‘Zombie wildfires’ that can smolder underground all winter appear to be increasing in the Arctic

The Swan Lake Fire on Wednesday, June 12, 2019. (Photo by Kale Casey/Alaska Division of Forestry)

A recently published study examines the phenomenon of holdover or “Zombie wildfires” in Alaska and Canada. The fires, which smolder underground through the winter and flare up the following spring, appear to be increasing, due to climate change.

The study published in the journal Nature was led by researchers at a university in Amsterdam, aided by University of Alaska Fairbanks scientists. Randi Jandt is a UAF fire ecologist and co-author of the paper. She says holdover wildfires weren’t historically tracked until the last 20 years, but appear to be increasing.

“Everyone I’ve talked to — all these long-time field people in the fire business up there — kind of think it is increasing in frequency and now we’re starting to expect these things after some of our bigger fire seasons,” she said.

The study points to more than 40 overwintering wildfires reported in Alaska since 2005, and Jandt says climate change is suspected to be a key factor.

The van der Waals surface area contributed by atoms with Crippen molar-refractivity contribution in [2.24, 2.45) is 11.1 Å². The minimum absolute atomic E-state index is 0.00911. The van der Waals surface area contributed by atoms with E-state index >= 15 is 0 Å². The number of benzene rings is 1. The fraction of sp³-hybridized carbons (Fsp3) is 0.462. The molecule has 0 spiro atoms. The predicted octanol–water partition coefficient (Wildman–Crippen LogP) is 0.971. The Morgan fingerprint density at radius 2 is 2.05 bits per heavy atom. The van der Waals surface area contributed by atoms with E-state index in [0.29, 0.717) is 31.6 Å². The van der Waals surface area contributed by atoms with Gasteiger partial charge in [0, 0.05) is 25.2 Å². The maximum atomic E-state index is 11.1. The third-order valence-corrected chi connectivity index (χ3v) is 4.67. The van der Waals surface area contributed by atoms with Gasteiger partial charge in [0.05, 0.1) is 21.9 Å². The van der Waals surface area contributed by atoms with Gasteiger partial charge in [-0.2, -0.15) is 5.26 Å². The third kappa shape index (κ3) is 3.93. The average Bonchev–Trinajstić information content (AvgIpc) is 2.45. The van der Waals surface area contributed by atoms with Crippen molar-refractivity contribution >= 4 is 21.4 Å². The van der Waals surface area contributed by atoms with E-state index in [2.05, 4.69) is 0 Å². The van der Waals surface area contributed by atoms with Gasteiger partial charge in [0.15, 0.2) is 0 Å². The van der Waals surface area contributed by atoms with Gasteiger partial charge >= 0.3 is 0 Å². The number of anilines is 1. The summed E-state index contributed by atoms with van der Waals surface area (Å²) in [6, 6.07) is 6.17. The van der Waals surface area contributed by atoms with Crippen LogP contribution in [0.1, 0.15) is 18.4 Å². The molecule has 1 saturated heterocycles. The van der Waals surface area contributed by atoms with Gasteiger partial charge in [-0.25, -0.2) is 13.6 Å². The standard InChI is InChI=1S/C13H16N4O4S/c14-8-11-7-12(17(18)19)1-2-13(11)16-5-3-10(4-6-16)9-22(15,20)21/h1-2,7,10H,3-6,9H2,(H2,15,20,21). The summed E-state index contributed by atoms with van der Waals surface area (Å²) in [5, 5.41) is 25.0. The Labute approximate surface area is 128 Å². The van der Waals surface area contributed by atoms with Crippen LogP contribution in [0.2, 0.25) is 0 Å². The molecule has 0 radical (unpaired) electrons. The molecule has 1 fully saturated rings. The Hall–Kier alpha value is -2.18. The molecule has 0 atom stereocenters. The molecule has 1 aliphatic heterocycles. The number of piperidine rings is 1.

She says when Alaska’s peat rich soils dry out, they can provide an environment where fire can smolder through the winter.

“It penetrates down into the lower parts of that duff,” she said. “Or, if it can get under the roots of some trees and be protected from moisture, it can hold that fire.”

Overwintering fires pose challenges for firefighters.

“That smoldering overwinter can leave a bit pit of ash or maybe even a finger of fire that creeps out from an area that looks green on top,” she said. “But it’s kind of underground, so they have to root these things out and it takes a lot of water.”

Jandt says holdover fires typically crop up in the spring, and that requires firefighting agencies to be ready to respond earlier in the season.

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